Heartwood is the debut novel of Freya Robertson (under that name, she's also published more than twenty romance novels as Serenity Woods). It is an epic fantasy, but different than you'd expect from typical fantasy novels. You will not find elves, dwarves, dragons, or other mystical creatures. Mages or other magicians are not what you might expect but similar powers do manifest in different ways. What you will find is a unique spin on the fantasized medieval environment of lords, ladies, and knights. Actually, make that just knights – which is one of the few problems in the story that I'll get to in a moment. Robertson's previous work as a romance writer does show up in a few of the relationships, but it's generally a strength rather than a bodice-ripping distraction. It all comes together well as a good but imperfect novel.
As we discussed in last week's interview, Freya has a strength in world-building and the religious focus of the story is definitely present. There is a handy chart at the beginning of the book describing the calendar in Anguis, consisting of 240 days, eight seasons and apparently 30 phases of the moon. She has also segmented the typical activities of each 18 hour day. These are nice details though none of it was ever really necessary to follow the story. The provided timeline of the world, with it's important religious and political dates, was a little more handy but still not strictly necessary. Again, the details are nice and they don't distract from reading the novel if you don't really care about them. But it does give a quick background into a world that, much like our own, is shaped and categorized by a dominant religion. This world-building aspect is certainly inspired by Robertson's role playing and gaming background.
That background isn't always a good thing. In role-playing games you tend to have a very precise focus only on what your player characters are experiencing, sometimes to the extent that innkeepers don't even have names if your Gamemaster isn't feeling that creative. While it's normal for a novel to follow only the main characters in a story, especially with such a large cast on various quests, the lack of side characters in Heartwood is actually a distraction. The Militis and various other knightly factions draw too much focus. All of the primary and secondary characters fit within some class of warrior, monk, or warrior monk. The religion is key to the plot, the world, and the story-telling. But even in medieval Europe there were a few people that didn't follow Christianity and a lot more that only did it outwardly. There doesn't seem to be a single character of any relevance that isn't drinking the Kool-Aid. Granted this is a fantasy world and the powers of Animus are clear, but not that clear. Even if the religion can be accepted as fact, which I'm willing to suspend disbelief that far, it's still distracting that we never learn how the common people feel about this potential apocalypse. They simply give the knights food, lodging, and directions then wander back into the obscurity of an NPC. These are interactions I expect in a video game, not in a novel. Can't I just get a peek of what's happening in the barmaid's head while she's serving these Jedi on their “damn fool idealistic crusade.”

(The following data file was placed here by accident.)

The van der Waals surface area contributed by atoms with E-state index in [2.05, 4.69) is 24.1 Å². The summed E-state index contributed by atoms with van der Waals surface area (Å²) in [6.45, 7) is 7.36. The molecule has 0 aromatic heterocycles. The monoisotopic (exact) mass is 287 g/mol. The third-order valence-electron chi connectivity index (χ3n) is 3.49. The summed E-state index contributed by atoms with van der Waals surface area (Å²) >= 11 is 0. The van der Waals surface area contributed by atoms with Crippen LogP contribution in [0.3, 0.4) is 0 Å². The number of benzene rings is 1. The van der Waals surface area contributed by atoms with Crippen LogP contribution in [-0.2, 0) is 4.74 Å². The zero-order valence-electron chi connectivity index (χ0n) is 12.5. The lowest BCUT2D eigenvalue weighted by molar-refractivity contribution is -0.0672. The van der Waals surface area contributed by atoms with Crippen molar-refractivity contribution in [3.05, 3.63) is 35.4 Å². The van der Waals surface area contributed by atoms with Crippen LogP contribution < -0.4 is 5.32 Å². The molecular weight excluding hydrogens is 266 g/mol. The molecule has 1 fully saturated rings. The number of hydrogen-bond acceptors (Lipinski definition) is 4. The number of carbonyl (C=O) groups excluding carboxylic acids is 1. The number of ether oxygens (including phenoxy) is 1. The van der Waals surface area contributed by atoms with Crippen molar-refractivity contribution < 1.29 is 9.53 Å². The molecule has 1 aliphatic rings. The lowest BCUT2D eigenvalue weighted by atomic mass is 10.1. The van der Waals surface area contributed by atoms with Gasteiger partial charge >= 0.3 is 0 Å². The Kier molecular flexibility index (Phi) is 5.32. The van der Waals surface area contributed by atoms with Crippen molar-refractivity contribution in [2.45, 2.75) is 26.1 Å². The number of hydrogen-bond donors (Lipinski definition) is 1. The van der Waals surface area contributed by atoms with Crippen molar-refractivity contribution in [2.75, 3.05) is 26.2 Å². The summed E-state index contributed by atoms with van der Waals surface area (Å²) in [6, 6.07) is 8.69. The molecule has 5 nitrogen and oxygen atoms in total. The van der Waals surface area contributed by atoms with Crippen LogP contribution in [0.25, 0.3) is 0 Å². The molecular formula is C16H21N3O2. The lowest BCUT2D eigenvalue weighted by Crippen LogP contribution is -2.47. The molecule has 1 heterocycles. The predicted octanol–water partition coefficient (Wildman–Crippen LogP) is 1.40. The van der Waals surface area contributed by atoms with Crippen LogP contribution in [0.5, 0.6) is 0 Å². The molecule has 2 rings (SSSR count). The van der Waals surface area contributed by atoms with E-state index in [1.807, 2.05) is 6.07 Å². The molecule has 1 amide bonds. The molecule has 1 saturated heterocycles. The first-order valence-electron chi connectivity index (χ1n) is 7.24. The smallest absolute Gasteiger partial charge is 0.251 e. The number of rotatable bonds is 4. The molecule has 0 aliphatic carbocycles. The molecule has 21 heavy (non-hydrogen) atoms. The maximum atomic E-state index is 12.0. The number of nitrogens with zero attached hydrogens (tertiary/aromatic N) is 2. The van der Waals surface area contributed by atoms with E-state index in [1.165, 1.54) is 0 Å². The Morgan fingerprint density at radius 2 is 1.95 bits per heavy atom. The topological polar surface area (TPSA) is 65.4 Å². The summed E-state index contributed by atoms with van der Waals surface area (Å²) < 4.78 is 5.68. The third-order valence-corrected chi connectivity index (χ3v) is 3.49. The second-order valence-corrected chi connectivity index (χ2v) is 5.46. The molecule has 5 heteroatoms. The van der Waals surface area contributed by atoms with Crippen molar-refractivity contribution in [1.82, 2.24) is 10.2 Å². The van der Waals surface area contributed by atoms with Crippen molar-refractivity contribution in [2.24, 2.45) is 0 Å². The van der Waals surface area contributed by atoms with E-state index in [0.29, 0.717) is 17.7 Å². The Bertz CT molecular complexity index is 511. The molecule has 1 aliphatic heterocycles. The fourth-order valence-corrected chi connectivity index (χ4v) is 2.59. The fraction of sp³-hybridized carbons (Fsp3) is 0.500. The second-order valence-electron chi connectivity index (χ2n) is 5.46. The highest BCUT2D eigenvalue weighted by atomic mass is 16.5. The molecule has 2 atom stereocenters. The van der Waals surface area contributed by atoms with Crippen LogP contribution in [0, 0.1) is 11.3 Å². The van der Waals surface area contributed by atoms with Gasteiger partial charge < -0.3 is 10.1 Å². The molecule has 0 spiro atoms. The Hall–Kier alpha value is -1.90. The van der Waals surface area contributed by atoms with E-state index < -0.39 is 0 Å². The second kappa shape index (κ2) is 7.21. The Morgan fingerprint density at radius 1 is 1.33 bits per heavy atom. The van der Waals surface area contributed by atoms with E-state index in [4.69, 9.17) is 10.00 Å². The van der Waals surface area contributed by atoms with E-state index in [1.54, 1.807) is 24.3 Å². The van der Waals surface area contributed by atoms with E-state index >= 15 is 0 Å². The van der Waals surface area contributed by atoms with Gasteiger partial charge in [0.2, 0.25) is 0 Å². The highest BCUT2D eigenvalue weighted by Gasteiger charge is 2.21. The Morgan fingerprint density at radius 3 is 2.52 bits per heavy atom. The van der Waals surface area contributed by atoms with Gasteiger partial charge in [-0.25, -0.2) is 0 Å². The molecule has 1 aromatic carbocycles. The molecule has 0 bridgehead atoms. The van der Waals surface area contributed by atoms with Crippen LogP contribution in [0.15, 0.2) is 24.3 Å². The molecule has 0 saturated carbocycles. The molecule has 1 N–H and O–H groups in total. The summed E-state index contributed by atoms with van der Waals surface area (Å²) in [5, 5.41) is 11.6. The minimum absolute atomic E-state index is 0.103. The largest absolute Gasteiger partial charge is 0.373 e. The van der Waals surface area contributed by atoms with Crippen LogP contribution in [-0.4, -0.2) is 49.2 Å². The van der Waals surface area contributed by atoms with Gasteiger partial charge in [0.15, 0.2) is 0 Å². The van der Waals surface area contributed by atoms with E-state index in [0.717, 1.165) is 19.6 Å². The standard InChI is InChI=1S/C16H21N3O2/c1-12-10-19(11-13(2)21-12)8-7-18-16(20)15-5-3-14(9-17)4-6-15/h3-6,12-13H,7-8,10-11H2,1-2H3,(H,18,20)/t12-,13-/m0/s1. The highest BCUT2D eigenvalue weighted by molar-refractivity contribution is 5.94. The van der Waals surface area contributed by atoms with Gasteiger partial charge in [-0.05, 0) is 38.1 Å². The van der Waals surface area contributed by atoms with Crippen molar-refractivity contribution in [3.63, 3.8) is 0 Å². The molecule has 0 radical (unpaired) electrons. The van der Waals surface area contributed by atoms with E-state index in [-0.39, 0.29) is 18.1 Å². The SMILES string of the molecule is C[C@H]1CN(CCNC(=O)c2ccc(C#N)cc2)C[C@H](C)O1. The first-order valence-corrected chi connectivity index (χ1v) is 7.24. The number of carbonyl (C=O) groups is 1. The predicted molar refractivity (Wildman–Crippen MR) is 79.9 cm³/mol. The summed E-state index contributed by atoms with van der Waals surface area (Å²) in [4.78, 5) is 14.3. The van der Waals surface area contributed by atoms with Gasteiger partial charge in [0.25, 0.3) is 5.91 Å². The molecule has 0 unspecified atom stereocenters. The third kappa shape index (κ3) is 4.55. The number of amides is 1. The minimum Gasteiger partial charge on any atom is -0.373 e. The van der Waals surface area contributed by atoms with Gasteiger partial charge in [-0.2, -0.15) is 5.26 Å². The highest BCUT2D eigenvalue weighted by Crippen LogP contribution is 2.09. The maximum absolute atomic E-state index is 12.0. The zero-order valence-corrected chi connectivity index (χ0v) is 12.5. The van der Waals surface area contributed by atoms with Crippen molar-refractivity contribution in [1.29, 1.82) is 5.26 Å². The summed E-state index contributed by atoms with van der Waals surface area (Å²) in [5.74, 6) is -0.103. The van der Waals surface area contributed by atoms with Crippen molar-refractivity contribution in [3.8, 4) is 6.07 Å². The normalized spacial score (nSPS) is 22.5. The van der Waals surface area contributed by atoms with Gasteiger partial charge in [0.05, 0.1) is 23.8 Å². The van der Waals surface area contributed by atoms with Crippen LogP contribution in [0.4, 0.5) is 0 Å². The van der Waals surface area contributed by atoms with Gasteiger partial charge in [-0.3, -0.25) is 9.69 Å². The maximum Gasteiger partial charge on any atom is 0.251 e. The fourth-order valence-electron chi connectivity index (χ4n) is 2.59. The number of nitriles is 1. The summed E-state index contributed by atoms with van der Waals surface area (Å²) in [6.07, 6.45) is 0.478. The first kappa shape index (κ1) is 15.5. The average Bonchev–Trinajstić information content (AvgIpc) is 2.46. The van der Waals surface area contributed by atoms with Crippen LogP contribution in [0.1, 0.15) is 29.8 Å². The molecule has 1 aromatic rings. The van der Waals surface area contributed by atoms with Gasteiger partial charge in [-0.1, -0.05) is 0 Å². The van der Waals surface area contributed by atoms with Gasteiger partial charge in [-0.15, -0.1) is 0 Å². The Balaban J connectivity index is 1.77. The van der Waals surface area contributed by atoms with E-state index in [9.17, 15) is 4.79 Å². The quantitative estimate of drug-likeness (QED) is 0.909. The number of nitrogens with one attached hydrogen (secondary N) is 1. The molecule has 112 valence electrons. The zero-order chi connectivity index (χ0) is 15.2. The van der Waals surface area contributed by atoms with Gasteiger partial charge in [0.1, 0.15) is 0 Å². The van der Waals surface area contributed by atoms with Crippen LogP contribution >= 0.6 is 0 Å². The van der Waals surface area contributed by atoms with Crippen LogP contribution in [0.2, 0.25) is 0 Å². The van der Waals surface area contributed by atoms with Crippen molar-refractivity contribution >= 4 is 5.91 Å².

Character gripes aside, the multiple quests of the story are each interesting in their own way. There's the prerequisite sexual tension, which is where the romance writer background plays its part. Don't worry, there's no Fabio cover. Nor is there a trite Hunger Games-esque love triangle – a plot device that is so far over-used I've been known to drop a book at the halfway mark to avoid it. Other fun twists include warriors made of water, a stolen shadow, a man who burps rose petals (you don't want to know about his farts), and a baby crying from beyond the grave. Which all sounds absurd when put so simply. It's a credit to Robertson's writing that it all works so well together.
I'd be hard-pressed to delineate a target audience for the novel, but I definitely recommend it. The drama is strong, the religious overtones can be interesting if occasionally frustrating, the “romance” works, and the writing is quite well done. I'm definitely looking forward to Robertson's next book, Sunstone, coming in March 2014.